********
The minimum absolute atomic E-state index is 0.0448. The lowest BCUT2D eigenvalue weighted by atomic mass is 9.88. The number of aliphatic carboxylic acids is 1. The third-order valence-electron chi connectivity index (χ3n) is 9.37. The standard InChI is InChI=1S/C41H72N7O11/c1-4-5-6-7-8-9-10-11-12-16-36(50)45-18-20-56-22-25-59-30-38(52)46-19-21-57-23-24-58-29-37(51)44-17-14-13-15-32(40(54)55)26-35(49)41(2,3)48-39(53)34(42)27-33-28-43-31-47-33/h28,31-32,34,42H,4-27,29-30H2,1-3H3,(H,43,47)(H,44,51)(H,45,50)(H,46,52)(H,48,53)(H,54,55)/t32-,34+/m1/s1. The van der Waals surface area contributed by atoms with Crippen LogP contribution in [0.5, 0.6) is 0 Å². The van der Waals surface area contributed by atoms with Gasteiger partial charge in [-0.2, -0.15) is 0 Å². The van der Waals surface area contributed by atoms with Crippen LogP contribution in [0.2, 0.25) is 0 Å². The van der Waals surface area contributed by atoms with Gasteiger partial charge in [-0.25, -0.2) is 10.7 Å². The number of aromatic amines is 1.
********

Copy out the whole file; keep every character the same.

The minimum absolute atomic E-state index is 0.0448. The lowest BCUT2D eigenvalue weighted by atomic mass is 9.88. The number of aliphatic carboxylic acids is 1. The third-order valence-electron chi connectivity index (χ3n) is 9.37. The standard InChI is InChI=1S/C41H72N7O11/c1-4-5-6-7-8-9-10-11-12-16-36(50)45-18-20-56-22-25-59-30-38(52)46-19-21-57-23-24-58-29-37(51)44-17-14-13-15-32(40(54)55)26-35(49)41(2,3)48-39(53)34(42)27-33-28-43-31-47-33/h28,31-32,34,42H,4-27,29-30H2,1-3H3,(H,43,47)(H,44,51)(H,45,50)(H,46,52)(H,48,53)(H,54,55)/t32-,34+/m1/s1. The van der Waals surface area contributed by atoms with Crippen LogP contribution in [0.5, 0.6) is 0 Å². The van der Waals surface area contributed by atoms with Gasteiger partial charge in [-0.2, -0.15) is 0 Å². The van der Waals surface area contributed by atoms with Crippen LogP contribution in [0.2, 0.25) is 0 Å². The van der Waals surface area contributed by atoms with Gasteiger partial charge in [-0.25, -0.2) is 10.7 Å². The number of aromatic amines is 1.